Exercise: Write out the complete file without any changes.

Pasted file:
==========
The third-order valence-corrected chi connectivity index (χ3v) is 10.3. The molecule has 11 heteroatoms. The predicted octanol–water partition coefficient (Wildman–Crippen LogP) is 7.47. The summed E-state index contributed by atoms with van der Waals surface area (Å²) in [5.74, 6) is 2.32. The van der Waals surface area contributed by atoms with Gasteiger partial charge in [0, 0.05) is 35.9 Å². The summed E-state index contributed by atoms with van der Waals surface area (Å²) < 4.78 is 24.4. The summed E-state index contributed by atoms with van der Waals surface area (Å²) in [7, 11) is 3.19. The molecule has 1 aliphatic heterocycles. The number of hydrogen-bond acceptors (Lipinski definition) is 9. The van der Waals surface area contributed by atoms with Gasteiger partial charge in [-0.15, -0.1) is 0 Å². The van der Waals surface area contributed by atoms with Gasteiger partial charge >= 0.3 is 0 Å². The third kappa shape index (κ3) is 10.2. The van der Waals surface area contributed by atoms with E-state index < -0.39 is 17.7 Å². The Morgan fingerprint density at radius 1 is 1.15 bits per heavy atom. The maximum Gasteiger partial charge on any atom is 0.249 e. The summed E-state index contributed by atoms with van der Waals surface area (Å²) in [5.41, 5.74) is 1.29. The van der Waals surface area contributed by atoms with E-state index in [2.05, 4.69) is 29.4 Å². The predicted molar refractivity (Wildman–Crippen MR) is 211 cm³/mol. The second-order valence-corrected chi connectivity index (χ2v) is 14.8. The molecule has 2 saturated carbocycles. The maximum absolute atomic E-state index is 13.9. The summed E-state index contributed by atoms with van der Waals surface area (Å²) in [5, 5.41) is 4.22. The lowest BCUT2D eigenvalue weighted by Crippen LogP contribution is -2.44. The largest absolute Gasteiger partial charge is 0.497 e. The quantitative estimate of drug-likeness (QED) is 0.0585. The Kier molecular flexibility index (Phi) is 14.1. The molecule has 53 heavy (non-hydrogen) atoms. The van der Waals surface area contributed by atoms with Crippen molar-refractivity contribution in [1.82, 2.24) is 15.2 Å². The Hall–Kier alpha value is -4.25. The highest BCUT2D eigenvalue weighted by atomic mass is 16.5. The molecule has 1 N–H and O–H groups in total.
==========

The third-order valence-corrected chi connectivity index (χ3v) is 10.3. The molecule has 11 heteroatoms. The predicted octanol–water partition coefficient (Wildman–Crippen LogP) is 7.47. The summed E-state index contributed by atoms with van der Waals surface area (Å²) in [5.74, 6) is 2.32. The van der Waals surface area contributed by atoms with Gasteiger partial charge in [0, 0.05) is 35.9 Å². The summed E-state index contributed by atoms with van der Waals surface area (Å²) < 4.78 is 24.4. The summed E-state index contributed by atoms with van der Waals surface area (Å²) in [7, 11) is 3.19. The molecule has 1 aliphatic heterocycles. The number of hydrogen-bond acceptors (Lipinski definition) is 9. The van der Waals surface area contributed by atoms with Gasteiger partial charge in [-0.15, -0.1) is 0 Å². The van der Waals surface area contributed by atoms with Gasteiger partial charge >= 0.3 is 0 Å². The third kappa shape index (κ3) is 10.2. The van der Waals surface area contributed by atoms with E-state index < -0.39 is 17.7 Å². The Morgan fingerprint density at radius 1 is 1.15 bits per heavy atom. The maximum Gasteiger partial charge on any atom is 0.249 e. The summed E-state index contributed by atoms with van der Waals surface area (Å²) in [5.41, 5.74) is 1.29. The van der Waals surface area contributed by atoms with E-state index in [2.05, 4.69) is 29.4 Å². The predicted molar refractivity (Wildman–Crippen MR) is 211 cm³/mol. The second-order valence-corrected chi connectivity index (χ2v) is 14.8. The molecule has 2 saturated carbocycles. The maximum absolute atomic E-state index is 13.9. The summed E-state index contributed by atoms with van der Waals surface area (Å²) in [5, 5.41) is 4.22. The lowest BCUT2D eigenvalue weighted by Crippen LogP contribution is -2.44. The largest absolute Gasteiger partial charge is 0.497 e. The quantitative estimate of drug-likeness (QED) is 0.0585. The Kier molecular flexibility index (Phi) is 14.1. The molecule has 53 heavy (non-hydrogen) atoms. The van der Waals surface area contributed by atoms with Crippen molar-refractivity contribution in [1.82, 2.24) is 15.2 Å². The Hall–Kier alpha value is -4.25. The highest BCUT2D eigenvalue weighted by atomic mass is 16.5. The molecule has 1 N–H and O–H groups in total.